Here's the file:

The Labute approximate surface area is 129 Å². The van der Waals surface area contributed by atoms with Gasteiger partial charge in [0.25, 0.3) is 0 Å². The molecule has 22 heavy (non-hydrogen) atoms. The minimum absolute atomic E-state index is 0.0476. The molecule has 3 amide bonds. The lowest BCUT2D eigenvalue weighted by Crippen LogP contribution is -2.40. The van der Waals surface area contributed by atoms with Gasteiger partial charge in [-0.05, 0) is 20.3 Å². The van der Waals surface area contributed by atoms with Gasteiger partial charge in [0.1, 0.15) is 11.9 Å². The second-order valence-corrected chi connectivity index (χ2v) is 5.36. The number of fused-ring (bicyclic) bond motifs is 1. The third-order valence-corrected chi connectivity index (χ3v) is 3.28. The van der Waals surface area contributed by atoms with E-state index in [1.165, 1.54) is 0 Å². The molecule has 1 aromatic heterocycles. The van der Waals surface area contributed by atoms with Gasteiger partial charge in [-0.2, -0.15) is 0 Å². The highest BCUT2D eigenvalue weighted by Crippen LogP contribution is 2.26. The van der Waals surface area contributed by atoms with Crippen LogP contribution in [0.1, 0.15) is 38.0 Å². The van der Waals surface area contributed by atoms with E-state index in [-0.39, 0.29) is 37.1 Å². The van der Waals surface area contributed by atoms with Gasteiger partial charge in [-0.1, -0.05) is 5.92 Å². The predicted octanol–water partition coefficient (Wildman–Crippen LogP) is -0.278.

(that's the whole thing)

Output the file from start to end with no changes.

The Labute approximate surface area is 129 Å². The van der Waals surface area contributed by atoms with Gasteiger partial charge in [0.25, 0.3) is 0 Å². The molecule has 22 heavy (non-hydrogen) atoms. The minimum absolute atomic E-state index is 0.0476. The molecule has 3 amide bonds. The lowest BCUT2D eigenvalue weighted by Crippen LogP contribution is -2.40. The van der Waals surface area contributed by atoms with Gasteiger partial charge in [-0.05, 0) is 20.3 Å². The van der Waals surface area contributed by atoms with Gasteiger partial charge in [0.1, 0.15) is 11.9 Å². The second-order valence-corrected chi connectivity index (χ2v) is 5.36. The number of fused-ring (bicyclic) bond motifs is 1. The third-order valence-corrected chi connectivity index (χ3v) is 3.28. The van der Waals surface area contributed by atoms with E-state index in [1.165, 1.54) is 0 Å². The molecule has 1 aromatic heterocycles. The van der Waals surface area contributed by atoms with Gasteiger partial charge in [-0.2, -0.15) is 0 Å². The highest BCUT2D eigenvalue weighted by Crippen LogP contribution is 2.26. The van der Waals surface area contributed by atoms with Crippen LogP contribution in [0.1, 0.15) is 38.0 Å². The van der Waals surface area contributed by atoms with E-state index in [-0.39, 0.29) is 37.1 Å². The van der Waals surface area contributed by atoms with Gasteiger partial charge in [-0.1, -0.05) is 5.92 Å². The predicted octanol–water partition coefficient (Wildman–Crippen LogP) is -0.278.